A quick look at the company’s P&L will surely tell you that, although payer marketing expenses have been steadily increasing, they remain neglectable compared to HCP marketing expenses. After all, we all love to moan about our industry’s sluggishness to react to our changing environment. On the bright side, this leaves us with that enormous room for improvement. One hard to kill belief in our industry is that market access is about pulling together a dossier – preferably a big one – with lots of complicated data attached to it. Yes, you will eventually need a dossier like you need a visual aid for your sales team. But would you send a rep to a doctor’s office armed only with a visual aid? Probably not. Not without prior positioning, targeting, messaging, testing, training, rehearsing, wargaming, coaching… And repeat. Too often I have heard that same admission of failure – ‘we have all these value messages and data but we don’t have a story’. You need to craft a story to prepare your payer-facing colleagues for success. And you need to apply – at a minimum – the same level of rigor you would apply in preparing your HCP-facing colleagues so that they can deliver the story in the best possible way. By doing so, you will not only be able to convince your payers to agree on the price of your product, but you will also equip them with the story behind the price. A story they will, in turn, be able to tell when asked by their management, their client, or the media. Developing a payer value story is not more complex than developing a promotional campaign, although it requires a different set of techniques and skills given the environment it is aimed for.
In a recent congressional hearing about price increases of one of her company’s products, a pharma CEO seemed to be in complete disbelief when she was asked whether she flew to Washington in the company’s private jet. I found the question to be actually fascinating. Because my read on it was ‘what you’re doing is unfair’. Unfair to whom? Since when making good money has become something to be blamed for, I mean in America, not in France? That is the paradoxical nature of pharmaceuticals. On one hand side, they resemble any private good being sold freely on a competitive market, like cars, or smartphones. On the other hand, they contribute to health care, a good seen by some economists – not all of them – as public. An important characteristic of a private good is that is excludable – a great used car you like is on sale, a customer shows up, pays the price, and leaves with it and there is nothing you can do about it. While most would agree that no-one should be excluded from healthcare. And an unfairly high price means patients will be left out. Without entering a largely sterile academic debate, pharma leaders must at least acknowledge that the goods they are promoting play a different role for the society as a whole than cars or smartphones. A role that brings a great sense of purpose for themselves and their teams, but also a significant amount of responsibility. And fair pricing is one key manifestation of this responsibility. So what is fair pricing? A concept that is surely complex enough to deserve a full post. It will take different forms in different geographies – it is mature in France and in the UK for instance where mechanisms are already in place to regulate the prices and profits at the level of each individual company. It will also be more acutely demanded in some therapy areas than others, like vaccines and orphan drugs. But the trend is clear – pharma companies are asked to price their products fairly. The details of what is fair pricing and how it be implemented will keep us busy, probably for some years.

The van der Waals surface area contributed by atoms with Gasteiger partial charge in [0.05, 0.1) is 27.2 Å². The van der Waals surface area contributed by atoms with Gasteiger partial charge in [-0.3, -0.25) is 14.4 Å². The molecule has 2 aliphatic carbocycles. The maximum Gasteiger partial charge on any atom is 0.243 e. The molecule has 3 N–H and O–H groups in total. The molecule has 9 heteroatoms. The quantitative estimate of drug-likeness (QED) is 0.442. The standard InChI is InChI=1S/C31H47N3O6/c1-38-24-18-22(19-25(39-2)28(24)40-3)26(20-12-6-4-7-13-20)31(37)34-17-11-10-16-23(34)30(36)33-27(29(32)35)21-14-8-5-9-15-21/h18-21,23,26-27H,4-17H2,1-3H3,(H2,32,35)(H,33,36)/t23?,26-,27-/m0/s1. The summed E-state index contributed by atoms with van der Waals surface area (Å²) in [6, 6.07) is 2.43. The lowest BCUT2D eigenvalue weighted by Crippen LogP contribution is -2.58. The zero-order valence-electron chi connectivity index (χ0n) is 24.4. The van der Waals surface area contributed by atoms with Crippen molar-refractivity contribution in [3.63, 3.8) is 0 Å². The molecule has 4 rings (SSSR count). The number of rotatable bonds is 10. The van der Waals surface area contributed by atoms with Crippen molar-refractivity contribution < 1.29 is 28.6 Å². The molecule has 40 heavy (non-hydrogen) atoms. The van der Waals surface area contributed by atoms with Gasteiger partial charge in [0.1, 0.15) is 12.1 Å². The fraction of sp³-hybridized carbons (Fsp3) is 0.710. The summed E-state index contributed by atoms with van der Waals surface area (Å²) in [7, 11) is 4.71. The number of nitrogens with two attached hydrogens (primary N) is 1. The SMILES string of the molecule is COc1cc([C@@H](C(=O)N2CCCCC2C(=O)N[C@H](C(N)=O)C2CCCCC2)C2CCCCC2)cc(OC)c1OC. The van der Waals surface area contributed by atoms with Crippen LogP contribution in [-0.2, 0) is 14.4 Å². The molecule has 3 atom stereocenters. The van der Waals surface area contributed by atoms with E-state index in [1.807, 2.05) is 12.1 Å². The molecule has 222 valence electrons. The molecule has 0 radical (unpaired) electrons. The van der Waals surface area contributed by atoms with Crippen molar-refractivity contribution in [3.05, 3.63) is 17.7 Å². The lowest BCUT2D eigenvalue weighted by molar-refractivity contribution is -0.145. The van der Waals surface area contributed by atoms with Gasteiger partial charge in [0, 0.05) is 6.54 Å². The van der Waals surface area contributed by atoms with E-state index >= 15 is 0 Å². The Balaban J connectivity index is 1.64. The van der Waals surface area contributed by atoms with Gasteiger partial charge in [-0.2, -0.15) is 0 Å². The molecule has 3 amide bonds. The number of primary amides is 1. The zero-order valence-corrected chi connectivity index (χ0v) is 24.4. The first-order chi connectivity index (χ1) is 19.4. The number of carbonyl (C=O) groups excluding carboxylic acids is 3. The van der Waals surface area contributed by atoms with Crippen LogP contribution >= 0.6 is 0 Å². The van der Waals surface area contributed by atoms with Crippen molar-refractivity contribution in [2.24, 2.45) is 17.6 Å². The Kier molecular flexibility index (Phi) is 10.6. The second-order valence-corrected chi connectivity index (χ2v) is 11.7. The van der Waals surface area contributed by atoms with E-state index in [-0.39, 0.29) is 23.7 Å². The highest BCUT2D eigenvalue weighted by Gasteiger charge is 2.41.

To Warp it all up in one Line
Making sure your new product brings no bad budgetary news (1), clearly telling its value story (2), and pricing it fairly (3) will help you convince your payer audience to fund it. There you go!
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Three Reasons not to Use R&D Costs to Justify Drug Prices – Inbeeo looks at the pitfalls of this popular approach
Three Reasons Why Value Definition Is The Ultimate Challenge for Pharma – Inbeeo’s perspective on what is the true value of pharmaceutical innovations